Now, similar laws have been passed in Iowa, despite no calls from citizens for them, and despite fierce, and complete opposition to them. At first, it appeared as though the joke was on the Republicans who passed the laws requiring certification elections prior to bargaining new contracts, because almost every public entity in the state of Iowa won their recertification votes. But now, as bargaining with school districts is underway, no one is laughing...

Many in labor believed that with decent elected officials on school boards and other local entities, that bargaining under the new laws might not be so bad. As the examples above have shown, they were sorely mistaken. The collective benefits and rights that have been negotiated over the bulk of the last half century are being unapologetically dismantled and shamefully stripped away. Collective bargaining agreements that were 80 or 100 pages long last month, are being reduced to 1 or 2 pages of meaningless garbage, unworthy of the ink wasted on printing them. 
Iowa teachers, in particular, are largely shell shocked, but some of them are beginning to awaken to the new realities. In online forums and coffee shops and homes, small groups of teachers are beginning to do something they haven't done in over a generation; they are starting to organize. And many of them are even beginning to use the only word capable of saving the movement. STRIKE. 
Some still cling to hope in the process or the next election cycle, as they are hesitant to do anything that might harm their students or their beloved districts. But others still are coming to terms with the fact the parents in their school districts have elected the people who are destroying their lives, and while those parents did not advocate for these new ALEC written laws, they did nothing to stop their enactment. The message from the communities and Republicans has largely been that firefighters and policemen and heroes, worthy of collective bargaining rights. Teachers on the other hand, are a public nuisance, ranked slightly above uncollected garbage.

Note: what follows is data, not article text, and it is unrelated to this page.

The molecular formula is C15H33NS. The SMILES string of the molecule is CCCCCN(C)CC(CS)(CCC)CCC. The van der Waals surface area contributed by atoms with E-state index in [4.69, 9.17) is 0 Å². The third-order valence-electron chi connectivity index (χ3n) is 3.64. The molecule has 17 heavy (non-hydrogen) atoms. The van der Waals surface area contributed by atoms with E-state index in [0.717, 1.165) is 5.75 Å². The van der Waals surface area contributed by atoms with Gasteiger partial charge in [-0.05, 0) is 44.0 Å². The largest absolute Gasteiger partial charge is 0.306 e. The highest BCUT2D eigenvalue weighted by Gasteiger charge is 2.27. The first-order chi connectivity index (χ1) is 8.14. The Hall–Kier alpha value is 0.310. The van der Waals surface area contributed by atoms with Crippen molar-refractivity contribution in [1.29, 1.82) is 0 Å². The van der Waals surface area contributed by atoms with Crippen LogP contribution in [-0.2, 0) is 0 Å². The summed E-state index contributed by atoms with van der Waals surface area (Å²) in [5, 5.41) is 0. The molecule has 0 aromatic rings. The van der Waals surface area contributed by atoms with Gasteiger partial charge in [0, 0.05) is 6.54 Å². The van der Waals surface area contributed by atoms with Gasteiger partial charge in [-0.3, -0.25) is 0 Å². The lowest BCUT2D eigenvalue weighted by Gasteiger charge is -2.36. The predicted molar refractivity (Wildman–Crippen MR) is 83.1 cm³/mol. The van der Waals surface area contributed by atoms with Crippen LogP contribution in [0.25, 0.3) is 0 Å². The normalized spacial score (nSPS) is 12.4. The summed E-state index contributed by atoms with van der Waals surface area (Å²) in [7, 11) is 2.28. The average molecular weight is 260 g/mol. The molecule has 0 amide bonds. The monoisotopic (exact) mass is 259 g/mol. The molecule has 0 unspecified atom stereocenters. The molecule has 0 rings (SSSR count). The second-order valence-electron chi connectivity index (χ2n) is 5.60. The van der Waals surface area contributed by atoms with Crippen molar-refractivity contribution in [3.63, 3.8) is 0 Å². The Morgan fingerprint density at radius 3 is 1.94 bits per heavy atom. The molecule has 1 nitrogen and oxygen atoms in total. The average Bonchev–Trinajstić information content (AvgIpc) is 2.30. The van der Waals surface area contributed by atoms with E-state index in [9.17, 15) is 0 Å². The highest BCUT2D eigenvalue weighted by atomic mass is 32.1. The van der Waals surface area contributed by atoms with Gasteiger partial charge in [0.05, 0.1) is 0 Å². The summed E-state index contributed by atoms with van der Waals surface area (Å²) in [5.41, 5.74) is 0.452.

Among Iowa teachers, the arguments that they have to remain loyal to their districts are fading. The realization is also setting in that as goes their power as a collective, so goes their ability to protect their students from the various privatization schemes pushed by the rich, that will further erode Iowa's public education system.
Some still argue that a strike will cause irreparable harm to their union, with fines assessed at $10,000 per day, but others are wondering what good it does to maintain an organization that now lacks even the ability to file a simple grievance on their behalf.
In Iowa, collective bargaining laws were passed decades ago, in part, to end strikes by educators. The embarrassment of teachers sitting in jail cells  because of "illegal" strikes was too much to take. It made the governor look bad. The tradeoff was, collective bargaining rights, grievance procedures, and binding arbitration, and educators agreed not to strike. In short, the deal is now off.
The other argument losing steam is that strikes are illegal. Yes. They are. They were illegal when the teachers held them so long ago to earn the rights inherited by this generation. It was illegal when Rosa Parks sat in the front of the bus. It was illegal when the black men sat down at that lunch counter. And it is illegal yet today. The only thing that has changed is the courage of the individuals in this generation of workers. Or has it?
Workers are growing weary. They are growing tired of dying the death of a thousand cuts that is being perpetrated upon them, and they are growing impatient with unions and union leaders who are unwilling to lead them to more meaningful direct action.
Even as Iowa educators begin the process of awakening and the realization that their labor is indisputably their own, and their right to withhold their labor is inalienable, regardless of law or threat of consequence, Florida educators are facing another prong of the Koch/ALEC attack, with pending legislation that will automatically decertify any union with less than 50% dues paying membership. And even before enactment, their union is using the 'S' word publicly.